1. It is argued, in effect, that the differentiation made in "property law" between "vested" and "contingent" remainders is a sort of sacred cow which, in all circumstances and in particular when applying the gift tax statute, must be respected. The argument runs that once a contingent remainder always a contingent remainder: that if a gift is "contingent," it is not a "completed" gift and is, therefore, not taxable as such. But surely Helvering v. Hallock, 309 U.S. 106, 60 S. Ct. 444, 450, 84 L. Ed. 604, 125 A.L.R. 1368, once and for all destroyed such a word-judggling contention. The Supreme Court there remarked that "the law of contingent and vested remainders is full of casuistries"; said that those "elusive and subtle casuistries" may "have their historic justification but possess no relevance for tax purposes"; noticed that those "niceties of * * * conveyancing" derive "from medieval concepts" relating to ancient forms of land ownership; and flatly announced: "Distinctions which originated under a feudal economy when land domianated social relations are peculiarly irrelevant in the application of tax measures now so largely directed toward intangible wealth."*fn2 Mr. Randolph Paul, recognized as our leading commentator on federal taxation, has observed*fn3 that "Coke's ghost haunted the estate tax until it was retired" by the Hallock case. We agree that the language of the Court in that case leaves no doubt that that ghost need trouble us no further anywhere in the field of federal taxes. And that is all ot the good: Unscrupulous and unreliable in his life,*fn4 Coke should not govern us from the grave. We should be grateful that, at least in a limited area, Mansfield's modern and more congenial spirit*fn5 has finally conquered coke's and that of his disciple Fearne.*fn6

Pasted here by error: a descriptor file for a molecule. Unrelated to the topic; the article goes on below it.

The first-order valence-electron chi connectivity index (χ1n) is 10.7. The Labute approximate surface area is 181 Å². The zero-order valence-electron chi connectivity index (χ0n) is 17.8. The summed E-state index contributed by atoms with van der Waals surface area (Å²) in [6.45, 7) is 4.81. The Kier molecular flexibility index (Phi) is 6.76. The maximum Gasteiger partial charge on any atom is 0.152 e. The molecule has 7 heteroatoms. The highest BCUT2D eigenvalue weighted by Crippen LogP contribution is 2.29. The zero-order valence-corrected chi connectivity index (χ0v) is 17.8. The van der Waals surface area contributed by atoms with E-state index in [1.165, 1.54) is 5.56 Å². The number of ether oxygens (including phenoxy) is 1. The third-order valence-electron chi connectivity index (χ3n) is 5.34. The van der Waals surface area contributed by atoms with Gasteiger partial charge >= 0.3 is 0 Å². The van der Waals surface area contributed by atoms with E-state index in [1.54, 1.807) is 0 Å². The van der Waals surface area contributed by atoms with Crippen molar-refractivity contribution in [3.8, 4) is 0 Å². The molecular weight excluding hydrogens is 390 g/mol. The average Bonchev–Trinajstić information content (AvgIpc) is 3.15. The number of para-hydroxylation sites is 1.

2. It is also argued that Congress could not have intended to be so unjust as to impose a tax based upon an estimate of value, taken from the mortality tables, which may turn out to be not in accordance with reality. Thus the Board refers to the fact that, under Section 510, the donee of a gift may be personally liable for a gift tax not otherwise paid "to the extent of the value of such gift"; suppose, then, argues the Board, that the children, under that section, were required to pay a tax on the value of their remainders at the date of the gift, computed actuarially, and that the life tenants die while the donor still lives; in such circumstances, says the Board, 43 B.T.A. 99, "the children would thus have paid a gift tax on something which they never received."

That argument proves too much. It would preclude a tax on any "value" which is not almost certain to correspond with actual enjoyment. But "value" seldom does so correspond. The fallacy in that argument stems largely from lack of recognition of the eely character of the word "value." It is a bewitching word which, for years, has disturbed mental peace and caused numerous useless debates. Perhaps it would be better for the peace of men's minds if the word were abolished.*fn7 Reams of good paper and gallons of good ink have been wasted by those who have tried to give it a constant and precise meaning. The truth is that it has different meanings in different contexts,*fn8 even in the restricted field of "tax law."*fn9 And there, as almost always, "value" involves a conjecture, a guess, a prediction, a prophecy. With reference to the taxation of life estates, the supreme Court has relied on educated guesses, as of a given date, based on the mortality tables, disregarding the fact that actually, in the particular case before it, the prophecy has turned out to be wrong because the life tenant did not live up to her life expectancy. "Like all values, as the word is used by the law, it depends largely on more or less certain prophecies of the future; and the value is no less real * * * if later the ...